CVS Health pharmacists are often called on to employ not only clinical services, but a fair amount of detective work as well. Patients often report that their diet, exercise, and medications are all in check, but if they’re not experiencing results to match, then it’s time to dig a little deeper.
Elderly or infirm patients can pose special challenges: They can be mistrustful of medical professionals, stuck in old habits, and might not even be physically able to visit their local CVS for prescription recommendations and tests. Often, all the pharmacist has to go on is phone consultations and lab results. And yet, often that’s enough to produce life-changing results.
Pharmacist Angela Stigliano realizes that building trust with patients is a necessary part of the job. She’s a clinical pharmacist for CVS Health’s Medication Therapy Management (MTM) service, and provides care to members over the phone or via video chat.
She shared a recent success story about a patient with diabetes that demonstrates why trust is so important. The percentage of Americans 65 and older with diabetes is high, at about 25.2 percent or 12.0 million seniors (diagnosed and undiagnosed).https://www.diabetes.org/resources/statistics/statistics-about-diabetes It is a disease that can be well-controlled with diet and lifestyle changes — but they’re not always easy to make and adhere to without a helping hand.
Asking the Right Questions to Get a Diabetes Patient Back on Track
In March 2018 Stigliano began working with Vicki, a woman in her sixties who reported having a stroke that had left her with mild physical impairments. Though she had a long history with diabetes and high cholesterol, her doctors were confident that she would make a full recovery.
In their initial phone call, Vicki insisted that she followed a strict diet and was very mobile, but given the precarious state of her health, that “didn’t make sense,” says Stigliano: She was gaining weight, her A1C was unstable, and she wasn’t taking her cholesterol medication as prescribed. These factors put her at risk not only for another stroke, but heart disease as well.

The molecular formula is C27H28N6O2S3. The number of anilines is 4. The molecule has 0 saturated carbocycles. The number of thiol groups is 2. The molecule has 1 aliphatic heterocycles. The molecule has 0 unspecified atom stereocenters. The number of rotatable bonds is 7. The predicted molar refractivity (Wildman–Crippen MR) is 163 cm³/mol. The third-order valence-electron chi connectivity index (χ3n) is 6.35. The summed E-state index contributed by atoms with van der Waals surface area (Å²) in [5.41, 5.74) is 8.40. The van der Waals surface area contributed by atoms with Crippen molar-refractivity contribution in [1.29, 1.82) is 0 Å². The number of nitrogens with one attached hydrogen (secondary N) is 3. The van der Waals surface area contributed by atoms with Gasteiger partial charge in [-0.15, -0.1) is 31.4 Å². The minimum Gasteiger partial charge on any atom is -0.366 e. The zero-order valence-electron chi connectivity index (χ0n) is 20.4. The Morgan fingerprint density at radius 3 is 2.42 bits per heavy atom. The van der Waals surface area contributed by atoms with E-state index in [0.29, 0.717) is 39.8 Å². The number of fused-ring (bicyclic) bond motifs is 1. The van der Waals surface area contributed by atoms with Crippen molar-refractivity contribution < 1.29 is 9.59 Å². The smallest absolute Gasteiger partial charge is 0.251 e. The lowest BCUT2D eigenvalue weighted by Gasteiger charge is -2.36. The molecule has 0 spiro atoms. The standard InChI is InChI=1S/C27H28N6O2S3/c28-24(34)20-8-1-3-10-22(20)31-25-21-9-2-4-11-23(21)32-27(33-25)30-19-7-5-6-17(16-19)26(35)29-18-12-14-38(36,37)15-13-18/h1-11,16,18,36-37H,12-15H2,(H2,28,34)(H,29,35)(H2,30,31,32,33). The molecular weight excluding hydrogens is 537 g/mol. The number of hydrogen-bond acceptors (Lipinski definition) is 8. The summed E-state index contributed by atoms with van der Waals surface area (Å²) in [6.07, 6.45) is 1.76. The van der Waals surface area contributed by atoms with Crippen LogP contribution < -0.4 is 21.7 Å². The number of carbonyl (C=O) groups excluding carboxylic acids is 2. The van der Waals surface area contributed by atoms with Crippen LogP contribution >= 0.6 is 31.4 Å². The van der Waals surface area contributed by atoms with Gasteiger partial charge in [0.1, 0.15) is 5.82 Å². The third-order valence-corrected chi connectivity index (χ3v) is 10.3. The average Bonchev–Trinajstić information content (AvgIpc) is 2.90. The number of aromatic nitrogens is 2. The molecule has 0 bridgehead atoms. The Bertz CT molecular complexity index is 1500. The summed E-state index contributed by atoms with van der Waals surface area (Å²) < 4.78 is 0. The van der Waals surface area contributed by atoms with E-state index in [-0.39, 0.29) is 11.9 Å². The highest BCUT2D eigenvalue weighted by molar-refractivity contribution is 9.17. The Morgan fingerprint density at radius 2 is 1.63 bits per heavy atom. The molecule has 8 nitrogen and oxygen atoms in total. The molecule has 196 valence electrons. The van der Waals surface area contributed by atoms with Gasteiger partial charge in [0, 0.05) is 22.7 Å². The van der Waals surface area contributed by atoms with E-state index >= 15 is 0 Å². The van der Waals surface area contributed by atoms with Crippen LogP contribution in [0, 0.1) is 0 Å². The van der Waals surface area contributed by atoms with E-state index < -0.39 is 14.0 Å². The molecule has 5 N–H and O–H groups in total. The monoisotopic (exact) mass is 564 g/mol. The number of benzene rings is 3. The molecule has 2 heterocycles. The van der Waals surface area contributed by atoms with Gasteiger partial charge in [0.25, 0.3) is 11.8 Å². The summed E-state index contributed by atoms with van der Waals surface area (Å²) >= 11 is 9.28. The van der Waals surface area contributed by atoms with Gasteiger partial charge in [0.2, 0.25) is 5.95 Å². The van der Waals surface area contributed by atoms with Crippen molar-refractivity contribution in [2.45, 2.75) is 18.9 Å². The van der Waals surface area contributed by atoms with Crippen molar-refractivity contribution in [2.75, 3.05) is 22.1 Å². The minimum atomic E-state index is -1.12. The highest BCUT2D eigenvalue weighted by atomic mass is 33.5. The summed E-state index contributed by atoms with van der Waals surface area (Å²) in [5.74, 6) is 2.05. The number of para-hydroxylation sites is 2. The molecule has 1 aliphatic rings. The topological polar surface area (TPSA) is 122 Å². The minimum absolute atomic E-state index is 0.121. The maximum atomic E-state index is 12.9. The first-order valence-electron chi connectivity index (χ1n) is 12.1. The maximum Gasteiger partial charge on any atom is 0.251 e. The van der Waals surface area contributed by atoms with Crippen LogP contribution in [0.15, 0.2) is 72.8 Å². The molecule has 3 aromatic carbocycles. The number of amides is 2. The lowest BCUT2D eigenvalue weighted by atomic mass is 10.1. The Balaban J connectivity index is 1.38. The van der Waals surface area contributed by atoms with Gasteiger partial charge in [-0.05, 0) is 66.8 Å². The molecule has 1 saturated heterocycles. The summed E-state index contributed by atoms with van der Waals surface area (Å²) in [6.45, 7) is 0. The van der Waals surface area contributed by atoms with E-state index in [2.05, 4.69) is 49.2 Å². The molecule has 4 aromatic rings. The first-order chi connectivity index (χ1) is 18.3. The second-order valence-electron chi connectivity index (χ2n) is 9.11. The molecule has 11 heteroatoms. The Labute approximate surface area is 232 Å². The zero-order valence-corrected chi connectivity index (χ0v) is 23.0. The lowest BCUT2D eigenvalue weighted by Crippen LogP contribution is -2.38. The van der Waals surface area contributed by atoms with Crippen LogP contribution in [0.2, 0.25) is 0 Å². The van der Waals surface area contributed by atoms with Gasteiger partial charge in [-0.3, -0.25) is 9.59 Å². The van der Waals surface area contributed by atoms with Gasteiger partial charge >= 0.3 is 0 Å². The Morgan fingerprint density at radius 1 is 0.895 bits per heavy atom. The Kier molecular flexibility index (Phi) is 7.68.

Through a series of thirty-minute phone calls every few months, Stigliano fostered a friendly relationship with Vicki.
“I would use phrasing like ‘Tell me about your diet these days,’ instead of saying, ‘Have you been dieting?’ This allowed her to tell me about her diet without the feeling I was searching for a ‘correct answer,’” she says. “It can be difficult to be forthcoming with a stranger about a sensitive topic like being overweight or unable to walk and care for yourself properly.”
These days, there’s a lot of confusion about what a “healthy diet” actually means. Vicki reported trying a keto diet, and skipping meals, both unwise choices for a diabetic.
“Purposely not eating enough can be just as unhealthy as eating fast food every day. Not having enough range in your diet can also become unhealthy as well,” says Stigliano. She recommends the easy-to-follow MyPlate tactic to patients like Vicki. “You’re not telling them what to eat and what not to eat, but to focus more on portion sizes; to look at their diet and their plate a little bit differently.”